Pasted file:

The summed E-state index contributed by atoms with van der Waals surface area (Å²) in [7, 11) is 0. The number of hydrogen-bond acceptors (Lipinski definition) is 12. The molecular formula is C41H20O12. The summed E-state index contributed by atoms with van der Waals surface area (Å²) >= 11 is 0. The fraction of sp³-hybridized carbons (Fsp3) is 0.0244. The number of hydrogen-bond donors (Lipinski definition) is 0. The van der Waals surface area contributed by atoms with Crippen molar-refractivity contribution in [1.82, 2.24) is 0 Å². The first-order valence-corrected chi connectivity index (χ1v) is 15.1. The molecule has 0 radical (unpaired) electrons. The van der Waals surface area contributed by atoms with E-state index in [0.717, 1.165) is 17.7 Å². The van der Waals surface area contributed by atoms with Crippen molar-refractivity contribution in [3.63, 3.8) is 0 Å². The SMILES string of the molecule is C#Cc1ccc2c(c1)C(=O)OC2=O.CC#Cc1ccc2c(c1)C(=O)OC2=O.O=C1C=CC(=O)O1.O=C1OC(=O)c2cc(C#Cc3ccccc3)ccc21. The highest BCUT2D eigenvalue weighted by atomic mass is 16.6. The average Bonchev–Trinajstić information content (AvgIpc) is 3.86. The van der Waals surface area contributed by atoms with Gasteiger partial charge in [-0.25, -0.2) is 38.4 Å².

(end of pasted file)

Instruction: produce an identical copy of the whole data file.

The summed E-state index contributed by atoms with van der Waals surface area (Å²) in [7, 11) is 0. The number of hydrogen-bond acceptors (Lipinski definition) is 12. The molecular formula is C41H20O12. The summed E-state index contributed by atoms with van der Waals surface area (Å²) >= 11 is 0. The fraction of sp³-hybridized carbons (Fsp3) is 0.0244. The number of hydrogen-bond donors (Lipinski definition) is 0. The van der Waals surface area contributed by atoms with Crippen molar-refractivity contribution in [1.82, 2.24) is 0 Å². The first-order valence-corrected chi connectivity index (χ1v) is 15.1. The molecule has 0 radical (unpaired) electrons. The van der Waals surface area contributed by atoms with E-state index in [0.717, 1.165) is 17.7 Å². The van der Waals surface area contributed by atoms with Crippen molar-refractivity contribution in [3.63, 3.8) is 0 Å². The SMILES string of the molecule is C#Cc1ccc2c(c1)C(=O)OC2=O.CC#Cc1ccc2c(c1)C(=O)OC2=O.O=C1C=CC(=O)O1.O=C1OC(=O)c2cc(C#Cc3ccccc3)ccc21. The highest BCUT2D eigenvalue weighted by atomic mass is 16.6. The average Bonchev–Trinajstić information content (AvgIpc) is 3.86. The van der Waals surface area contributed by atoms with Gasteiger partial charge in [-0.25, -0.2) is 38.4 Å².